And by “others,” I am totally projecting and really mean me.
8. This by Michael Gungor. Gosh this fed my soul when I read it. Because here is someone who captured what mentioned with Daft Punk and nailed why we are so sucky in the Evangelical subculture about being real. (Not all – for one of the most real people I know and am proud to call my friend is K – read her blog.)
After being away from professional ministry for two full years now, Michael gave words to one the largest “push factors” for leaving: Zombie Christianity.
I see this all the time today (see exhibit A) and I cringe. Because more than anything when it comes to living life on this planet, especially in hard years, I need to see the proof of the incarnation – that the Holy Spirit chooses to indwell His people today. Not Christian Zombies who parrot the pastor; but faithful folks who use their own words to describe the living work of God within them and through them.
Perhaps this is why the voices of prophets of today are often those we don’t want to hear – so they escape to the margins and find truth away the acceptance of greater society, and there they find those ideals are greater than their lives.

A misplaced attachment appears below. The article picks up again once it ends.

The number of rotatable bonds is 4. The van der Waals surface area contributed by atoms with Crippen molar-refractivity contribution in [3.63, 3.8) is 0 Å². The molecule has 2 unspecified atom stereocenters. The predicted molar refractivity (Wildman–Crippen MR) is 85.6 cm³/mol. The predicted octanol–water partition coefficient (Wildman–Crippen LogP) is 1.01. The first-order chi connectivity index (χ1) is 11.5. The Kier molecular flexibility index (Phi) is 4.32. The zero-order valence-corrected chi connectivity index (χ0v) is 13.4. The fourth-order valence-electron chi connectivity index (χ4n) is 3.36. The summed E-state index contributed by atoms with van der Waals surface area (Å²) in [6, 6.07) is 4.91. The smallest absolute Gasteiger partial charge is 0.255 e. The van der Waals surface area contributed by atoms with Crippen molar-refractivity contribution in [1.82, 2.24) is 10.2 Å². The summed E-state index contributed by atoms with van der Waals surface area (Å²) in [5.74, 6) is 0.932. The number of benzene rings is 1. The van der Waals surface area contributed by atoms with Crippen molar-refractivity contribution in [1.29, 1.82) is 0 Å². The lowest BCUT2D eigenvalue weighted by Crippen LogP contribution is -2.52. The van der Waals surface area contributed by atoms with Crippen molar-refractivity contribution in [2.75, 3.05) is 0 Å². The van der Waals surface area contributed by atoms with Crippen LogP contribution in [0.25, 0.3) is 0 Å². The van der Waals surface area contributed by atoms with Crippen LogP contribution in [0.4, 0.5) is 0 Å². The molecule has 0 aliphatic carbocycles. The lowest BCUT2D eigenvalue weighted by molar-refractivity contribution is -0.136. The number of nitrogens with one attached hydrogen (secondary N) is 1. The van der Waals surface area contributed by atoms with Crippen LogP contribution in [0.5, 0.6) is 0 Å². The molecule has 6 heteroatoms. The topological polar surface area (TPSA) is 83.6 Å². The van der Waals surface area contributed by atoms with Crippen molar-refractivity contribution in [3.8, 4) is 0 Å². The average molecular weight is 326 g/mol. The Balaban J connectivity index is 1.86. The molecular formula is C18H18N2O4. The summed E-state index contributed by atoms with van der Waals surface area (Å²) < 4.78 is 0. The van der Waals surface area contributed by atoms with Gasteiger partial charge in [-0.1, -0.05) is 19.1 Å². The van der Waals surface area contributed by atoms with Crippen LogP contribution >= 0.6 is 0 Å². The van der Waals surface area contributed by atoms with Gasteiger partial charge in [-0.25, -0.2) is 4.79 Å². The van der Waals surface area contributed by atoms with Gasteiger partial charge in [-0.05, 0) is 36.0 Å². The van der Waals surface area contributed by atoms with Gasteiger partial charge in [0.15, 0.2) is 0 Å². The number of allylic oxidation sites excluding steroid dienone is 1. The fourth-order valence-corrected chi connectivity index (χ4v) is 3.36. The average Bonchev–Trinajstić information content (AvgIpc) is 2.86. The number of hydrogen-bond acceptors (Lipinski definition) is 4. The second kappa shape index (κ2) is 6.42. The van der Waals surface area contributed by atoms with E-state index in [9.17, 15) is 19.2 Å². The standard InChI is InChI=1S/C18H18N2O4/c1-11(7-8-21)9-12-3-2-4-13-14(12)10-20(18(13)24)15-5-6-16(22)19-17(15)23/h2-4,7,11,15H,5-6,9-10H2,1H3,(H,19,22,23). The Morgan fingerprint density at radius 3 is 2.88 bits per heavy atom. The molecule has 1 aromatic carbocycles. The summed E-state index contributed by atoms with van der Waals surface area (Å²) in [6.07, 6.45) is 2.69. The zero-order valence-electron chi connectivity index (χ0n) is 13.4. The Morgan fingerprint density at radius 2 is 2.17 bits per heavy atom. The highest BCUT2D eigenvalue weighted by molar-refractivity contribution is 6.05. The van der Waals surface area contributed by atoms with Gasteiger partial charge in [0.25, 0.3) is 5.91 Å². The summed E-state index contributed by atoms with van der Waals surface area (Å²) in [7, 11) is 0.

But that doesn’t mean it isn’t without costs.
9. My career coach. I’m just going to say it: Unemployment is a bitch to the soul. J was a gift because she follows Jesus & helped me look at the big picture of where I was going with my career.
Let’s be honest: I’m on my third career in my mid thirties. When employers look at my resume, they must assume I have ADHD. Engineer turned college pastor turned human capital consultant. I’m a man out of my time. As cool as they sound, renaissance men were meant for the renaissance. They might be surely interesting at cocktail conversation, but in today’s world it’s deep subject knowledge that matters most. I can only fake it for so long (like a minute – I’ve never really been good at deception or lying.)
J helped me think backwards from where I want to end my career, and after a long session I realized that I desire to return to the university – but as a professor. But not a research professor. I’m still a teacher on the inside, but I teach as a practitioner. I feel more called to help organizations become healthy than I ever have in my life; but I know that the future in this arena is beyond platitudes, cliches, and cheesy PowerPoint graphics – it’s in real data.